Freedom Day

Freedom Day

Jack Ramey reads Freedom Day. http://www.springwoodpress.org/wp-content/uploads/2015/07/Freedom-Day.mp3 We hold these truths to be self-evident: all white men who own property are created equal – this of course excludes black people and Indian people and women and poor white whiskey tangos who have no pot to piss in. Nonetheless, it is a beautiful morning this morning when all Americans are freed from work (except those who work at Walmart and MacDonald’s and Burger King and Pizza Hut and Kroger and Safeway and Piggly Wiggly) freed to pursue barbeque picnics by the lake and drunken relatives and loud firework displays that proclaim with colored gunpowder our freedom. Oh say can you see? Those rockets bursting over your villages for the past ten years in Iraq and Afghanistan, the cluster bombs and napalm exploding in jungles forty years ago in Vietnam, just look at the beautiful tracers shooting out from the sides of ironic helicopters bearing the name of those we have subdued – Apache! Geronimo! shouted those paratroopers who leaped out of planes on D-Day two years or so before I was born into this land of freedom and gory. The list of those we have invaded to protect our freedom is too long to tell: hello Philippine Islands, hello Nicaragua, Guatemala, Panama, Grenada, Cuba, Tunisia, Libya, Iraq, Afghanistan,Vietnam, Laos, Cambodia, Japan (and all the islands she laid claim to) Germany, Italy, Mexico, the Korean Peninsula, the Five Nations, the Creek Nations, the Cherokee Nation, the Chickasaw Nation, the Shawnee Nation, the Sioux Nations, the Comanche Nations, the Yuma, the Pomo, the Ute, the Cheyenne, Blackfoot, Crow, the Mandan, the Sauk and...
The Spiral Destiny

The Spiral Destiny

  Look at the light beams pouring down from the sun:– slicing through morning fog and mist like a million surgeons’ carefully sharpened knives in a medieval cathedral of medicine, where patients wait patiently, supine on the mossy floor of love in the nave of, in the name of, the greater synagogue of creation. Just look at the dew-strewn leaves and petals gleaming through mist:– up-turned lips waiting to be touched by Dawn’s rosy-fingered first caress not unlike those aforementioned metaphorical patients floored by the glory of their great mother’s lovely smile after two days of her tears, gray rain nourishing the roots of their being, crying down on her children her lachrymose blessing, her forgiveness for those who hurt her daily with chemical needles and warlike drones that daily rain down their own brutal tears on her innocent body and the bodies of children who one day may just stop, who already seem to have stopped evolving toward some greater understanding. Look at the river valley still hugged in fluff, puffed up with cloudy stuff masking the flow of her borderless destiny, her spiral world without beginning or ending, her always striving movement toward the sea.   from Eavesdropping in Plato’s Café Featured Print:  Found at Sea  by Linda Lyke Newfoundland Paintings:  Found at Sea is from a series of paintings that convey the struggle for survival of the Beothuk Natives and European settlers of Newfoundland and memorializes the images of both cultures with their complex topography of land and...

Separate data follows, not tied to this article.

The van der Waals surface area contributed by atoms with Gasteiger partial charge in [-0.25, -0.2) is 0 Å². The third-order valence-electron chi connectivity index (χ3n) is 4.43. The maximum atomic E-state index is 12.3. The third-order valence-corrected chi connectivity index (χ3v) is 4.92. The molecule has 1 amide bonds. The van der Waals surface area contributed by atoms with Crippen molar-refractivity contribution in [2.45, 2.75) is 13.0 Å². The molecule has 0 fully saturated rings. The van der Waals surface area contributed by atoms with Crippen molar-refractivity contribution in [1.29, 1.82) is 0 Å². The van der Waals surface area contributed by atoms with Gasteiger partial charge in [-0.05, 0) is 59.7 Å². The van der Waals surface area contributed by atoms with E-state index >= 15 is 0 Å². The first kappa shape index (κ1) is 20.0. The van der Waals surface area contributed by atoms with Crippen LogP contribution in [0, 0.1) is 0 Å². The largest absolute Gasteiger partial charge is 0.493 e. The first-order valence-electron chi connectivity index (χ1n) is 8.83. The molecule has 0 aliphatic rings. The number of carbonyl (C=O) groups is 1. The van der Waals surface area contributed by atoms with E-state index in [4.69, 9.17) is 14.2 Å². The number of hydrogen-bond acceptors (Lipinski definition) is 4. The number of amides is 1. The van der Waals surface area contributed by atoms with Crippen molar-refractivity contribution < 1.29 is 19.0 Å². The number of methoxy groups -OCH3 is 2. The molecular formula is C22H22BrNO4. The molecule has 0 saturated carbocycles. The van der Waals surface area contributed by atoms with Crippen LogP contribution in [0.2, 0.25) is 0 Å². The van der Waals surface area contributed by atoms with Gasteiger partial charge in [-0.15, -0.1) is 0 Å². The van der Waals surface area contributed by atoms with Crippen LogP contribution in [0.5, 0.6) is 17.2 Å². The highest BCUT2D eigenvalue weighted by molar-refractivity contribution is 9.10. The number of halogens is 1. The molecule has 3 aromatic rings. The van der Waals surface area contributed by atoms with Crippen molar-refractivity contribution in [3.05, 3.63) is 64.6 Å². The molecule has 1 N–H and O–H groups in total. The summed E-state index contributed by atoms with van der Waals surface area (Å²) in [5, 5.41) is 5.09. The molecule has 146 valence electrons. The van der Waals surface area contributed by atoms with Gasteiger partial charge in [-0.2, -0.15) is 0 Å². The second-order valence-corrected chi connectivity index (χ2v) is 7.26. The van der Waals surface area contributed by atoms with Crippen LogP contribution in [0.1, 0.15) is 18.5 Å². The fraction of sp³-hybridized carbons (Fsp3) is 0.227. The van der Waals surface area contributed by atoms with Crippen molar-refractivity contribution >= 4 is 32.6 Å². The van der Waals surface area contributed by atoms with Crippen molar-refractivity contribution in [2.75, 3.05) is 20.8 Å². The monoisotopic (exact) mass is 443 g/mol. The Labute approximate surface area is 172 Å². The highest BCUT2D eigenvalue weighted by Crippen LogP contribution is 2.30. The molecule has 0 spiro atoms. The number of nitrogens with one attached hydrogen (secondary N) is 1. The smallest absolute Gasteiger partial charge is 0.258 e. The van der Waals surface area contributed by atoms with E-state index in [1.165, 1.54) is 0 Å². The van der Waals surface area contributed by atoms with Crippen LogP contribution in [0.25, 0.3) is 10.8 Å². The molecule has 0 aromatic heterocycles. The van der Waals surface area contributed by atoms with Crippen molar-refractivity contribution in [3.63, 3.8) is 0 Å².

Fragments from the Gone World

Fragments from the Gone World

I The gods are far too literal minded : Ithmonike of Pellene pregnant for three entire years after imploring the god Asklepios at Epidaurus. You silly woman, he said upon her return, why did you not say you wanted to give birth?   II Fingernail-clipping moon Above dustbin horsetail cloud. A small moth ascends As day descends into darkness. Dawn breaks My heart Apart. Opens up the night Like a knife wound Spilling red across the horizon.   III Great Egyptian Ptah, lord of creation, spoke out loud his green-skinned imagination : and the universe hurled off his tongue into being.   IV Rose taffeta unwinds from her spinning dancer’s dress You’ve hurt me for the last time, she says. A rogue’s gallery of blackguards lines the walls of her memory like a portico around her cerebellum’s cloister as baroque violoncellos squawk in the nautilus hollows of her ears like a dead sea of ancient tears. You are gone now in dust and I am still here, dancing.   from Eavesdropping in Plato’s Café Featured Print:  Ship Wreck  by Linda Lyke Newfoundland Paintings:  Ship Wreck is from a series of paintings that convey the struggle for survival of the Beothuk Natives and European settlers of Newfoundland and memorializes the images of both cultures with their complex topography of land and...
Two Hundred and Six Bones

Two Hundred and Six Bones